Report: Mobile, Payment Top Personalization When It Comes To Retail Innovation

Despite all the buzz about personalization, it gets a relatively low ranking on the Retail Innovation Radar report from HighStreet. That’s because while retailers are collecting much of the data they need to personalize customer interactions, they haven’t yet found effective ways to translate those insights into store-level actions.

This quarterly report ranks up-and-coming technologies impacting retail, ranking them on their potential impact and level of adoption. HighStreet assigns a numerical value of zero to 10 based on how shopper-ready the technology is, basing the ranking on a combination of recent retail installations, shopper statistics and HighStreet’s opinion on where the innovations exist on the technology adoption curve.

Mobile Technology Can Be Harnessed To Brick-And-Mortar’s Advantage

One area where retailers are already seeing success is in mobile interfaces, which are fairly widely-adopted and received of score of 4.8. Mobile devices are a great way to deliver appealing promotions and easily accessible information in-store, but the usage must be as frictionless as possible.


“We are always on the lookout for mobile technologies that do not require shoppers to download an app,” said Ed King, Co-Founder and Shopper Behavior Expert at HighStreet in an interview with Retail TouchPoints. “Most people are reticent to download an app inside of retail — how many retailer apps do you have on your phone? Maybe two or three? How many stores do you shop at? Thirty or 40? You might get some of your hard-core customers to download an app, but the best practice is understanding that the shopper won’t download an app, and look for ways to engage short of that.”

Rather than force shoppers to download an app, retailers can use QR codes or other technology that brings shoppers to a page on their browser, letting them access the benefits of a mobile offering without any additional time requirements.

Frictionless payment is another unflashy set of solutions with potentially major benefits. This rapidly advancing technology earned a score of 4.7, and stands as a prime example of a technology that directly solves a problem: the wait before shoppers can pay and leave.

“If you can get to the point where you can remove one of the biggest barriers for brick-and-mortar — waiting in line to pay for something — that’s a huge step forward to getting people off the couch and back into the store,” said King.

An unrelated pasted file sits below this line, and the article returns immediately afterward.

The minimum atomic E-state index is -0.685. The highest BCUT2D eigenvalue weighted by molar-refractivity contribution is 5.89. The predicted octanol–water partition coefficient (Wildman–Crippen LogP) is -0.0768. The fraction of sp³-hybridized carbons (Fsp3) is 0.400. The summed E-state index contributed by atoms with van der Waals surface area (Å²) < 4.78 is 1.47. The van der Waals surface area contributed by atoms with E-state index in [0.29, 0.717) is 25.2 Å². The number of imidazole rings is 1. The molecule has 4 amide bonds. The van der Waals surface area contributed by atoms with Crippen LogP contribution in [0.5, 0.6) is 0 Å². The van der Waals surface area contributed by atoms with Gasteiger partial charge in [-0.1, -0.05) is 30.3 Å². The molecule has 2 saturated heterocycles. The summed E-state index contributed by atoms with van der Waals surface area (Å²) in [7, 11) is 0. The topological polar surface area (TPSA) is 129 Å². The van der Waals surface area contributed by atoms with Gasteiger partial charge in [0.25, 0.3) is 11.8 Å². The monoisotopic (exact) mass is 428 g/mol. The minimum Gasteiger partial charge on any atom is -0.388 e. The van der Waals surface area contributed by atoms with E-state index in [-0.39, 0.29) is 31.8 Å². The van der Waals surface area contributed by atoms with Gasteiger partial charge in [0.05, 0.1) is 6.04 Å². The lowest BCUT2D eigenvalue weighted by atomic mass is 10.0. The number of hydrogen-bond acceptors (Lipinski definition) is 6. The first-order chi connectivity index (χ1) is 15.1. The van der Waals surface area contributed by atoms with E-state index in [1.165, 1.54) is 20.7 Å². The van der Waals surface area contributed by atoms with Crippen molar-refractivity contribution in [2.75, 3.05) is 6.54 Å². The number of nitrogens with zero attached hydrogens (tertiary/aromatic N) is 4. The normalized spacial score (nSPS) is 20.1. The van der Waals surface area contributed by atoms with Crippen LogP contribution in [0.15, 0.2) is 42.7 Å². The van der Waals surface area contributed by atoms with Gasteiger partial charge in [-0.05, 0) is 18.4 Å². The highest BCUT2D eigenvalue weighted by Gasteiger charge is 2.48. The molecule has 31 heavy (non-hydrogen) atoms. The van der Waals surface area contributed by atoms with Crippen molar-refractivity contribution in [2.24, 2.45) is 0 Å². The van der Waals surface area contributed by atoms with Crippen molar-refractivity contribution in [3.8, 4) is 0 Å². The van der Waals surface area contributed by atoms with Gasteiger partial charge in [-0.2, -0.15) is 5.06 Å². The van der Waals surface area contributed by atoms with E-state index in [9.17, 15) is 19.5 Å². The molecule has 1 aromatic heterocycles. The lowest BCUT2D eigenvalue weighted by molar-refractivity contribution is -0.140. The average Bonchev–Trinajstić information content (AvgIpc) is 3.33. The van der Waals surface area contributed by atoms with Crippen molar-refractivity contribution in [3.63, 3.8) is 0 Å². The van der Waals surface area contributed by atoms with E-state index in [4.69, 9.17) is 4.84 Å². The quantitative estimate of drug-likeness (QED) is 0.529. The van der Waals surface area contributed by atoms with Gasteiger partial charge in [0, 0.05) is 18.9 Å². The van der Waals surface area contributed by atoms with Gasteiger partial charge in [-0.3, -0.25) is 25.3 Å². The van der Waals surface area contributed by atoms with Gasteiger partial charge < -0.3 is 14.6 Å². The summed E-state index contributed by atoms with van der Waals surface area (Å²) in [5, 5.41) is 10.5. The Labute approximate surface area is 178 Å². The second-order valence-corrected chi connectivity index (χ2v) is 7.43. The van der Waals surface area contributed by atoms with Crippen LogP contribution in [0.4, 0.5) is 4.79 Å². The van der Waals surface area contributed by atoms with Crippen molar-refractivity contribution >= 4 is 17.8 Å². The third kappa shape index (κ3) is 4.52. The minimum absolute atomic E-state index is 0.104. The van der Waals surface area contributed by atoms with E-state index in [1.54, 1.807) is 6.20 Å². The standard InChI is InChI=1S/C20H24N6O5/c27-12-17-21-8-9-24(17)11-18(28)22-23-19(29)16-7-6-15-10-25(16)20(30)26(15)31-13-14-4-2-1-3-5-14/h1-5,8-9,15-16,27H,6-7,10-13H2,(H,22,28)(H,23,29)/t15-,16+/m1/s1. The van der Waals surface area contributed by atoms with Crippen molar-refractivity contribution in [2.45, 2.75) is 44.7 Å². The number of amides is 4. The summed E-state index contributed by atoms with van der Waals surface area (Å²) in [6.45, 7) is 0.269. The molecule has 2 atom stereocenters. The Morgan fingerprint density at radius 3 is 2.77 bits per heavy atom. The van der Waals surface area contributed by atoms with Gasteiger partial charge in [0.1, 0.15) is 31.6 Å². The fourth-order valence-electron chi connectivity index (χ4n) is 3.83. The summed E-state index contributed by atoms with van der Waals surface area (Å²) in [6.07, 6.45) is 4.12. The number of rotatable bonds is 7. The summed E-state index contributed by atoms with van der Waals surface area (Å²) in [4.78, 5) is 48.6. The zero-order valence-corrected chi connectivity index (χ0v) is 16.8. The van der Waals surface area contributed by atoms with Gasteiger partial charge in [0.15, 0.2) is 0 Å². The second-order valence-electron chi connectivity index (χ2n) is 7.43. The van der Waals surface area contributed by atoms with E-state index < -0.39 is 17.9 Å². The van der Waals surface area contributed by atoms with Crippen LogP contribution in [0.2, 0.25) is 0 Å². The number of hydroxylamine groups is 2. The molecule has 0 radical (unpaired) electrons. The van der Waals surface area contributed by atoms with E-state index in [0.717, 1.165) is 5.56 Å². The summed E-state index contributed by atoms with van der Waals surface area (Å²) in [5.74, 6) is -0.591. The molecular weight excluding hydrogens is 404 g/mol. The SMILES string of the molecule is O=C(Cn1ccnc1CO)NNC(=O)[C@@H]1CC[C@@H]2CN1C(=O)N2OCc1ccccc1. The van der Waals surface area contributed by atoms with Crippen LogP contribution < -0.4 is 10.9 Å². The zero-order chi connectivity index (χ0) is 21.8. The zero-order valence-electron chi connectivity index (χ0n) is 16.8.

Brick-and-mortar retailers must select their in-store solutions with a human-first, not tech-first, attitude, according to King. Companies should start by thinking about how they can improve the shopper experience, then decide which technologies best fit that goal — rather than implementing new solutions because they are interesting from an IT perspective.

“Looking at it from the shopper’s perspective, the shopper doesn’t say, ‘I can’t wait for this place to have some digital,’” said King. “They’re walking into the store saying, ‘I want a better experience, a faster experience, a more enlightening experience, a more emotional experience.’ Sometimes technology can be that answer, and sometimes it isn’t.”

Other technologies that are starting to see mass adoption include:

  • Data Tracking (5.3), which is being used to advance the sophistication of other technologies and provide more targeted promotions;
  • Wayfinding (4.5), which can improve store navigation through the use of mobile devices and digital signage; and
  • Beacon Notifications (3.1), but only if used sparingly. King warned that shoppers don’t want more than one or two location-targeted messages, and that the experience should be entirely opt-in.

Keep An Eye On Paradigm-Shifting Technologies In Their Infancy

The study found that augmented reality (AR) is the technology with perhaps the greatest potential impact on the retail industry, but adoption rates are still low, resulting in a score of only 2.3. While the technology would facilitate massive improvements in personalization — such as allowing each shopper to see unique prices and receive personalized navigation tips based on their shopping list — mass adoption will require powerful mobile devices or Google Glass-like technology.

While personalization itself also holds great promise and is enjoying widespread use, the technology only earned an overall rating of 2.9. While retailers have been doing a good job collecting data, the infrastructure needed to properly implement that information at the brick-and-mortar level is still being developed.

“It’s just a simple matter of leveraging the data that they’re already collecting, and creating insights from it so that those sales associates will have that information at the ready,” said King. “It can be put on a tablet or [the associates’] mobile device, so they can give really good recommendations and a more curated, personalized experience.”

Some other technologies, while currently limited in use, could see wider adoption in the future:

  • Touch and Gesture (3.0) is well-developed, but shoppers aren’t in the habit of using it themselves. Retailers may be able to create immersive experiences using the technology, but it will need to go beyond just touching a kiosk; and
  • Virtual Reality (1.2) currently suffers from inconvenience at the brick-and-mortar level, requiring bulky headgear for its use. However, Walmart’s embrace of the technology shows that virtual reality may yet hold promise for retailers, particularly for internal use cases such as training.

Retailers must keep an open mind when looking at new technology, adopting the solutions that fit their needs and the demands of their customer base. While some advancements have yet to prove themselves on a wide scale, early adopters may have the opportunity to prove why these technologies can generate a better customer experience.

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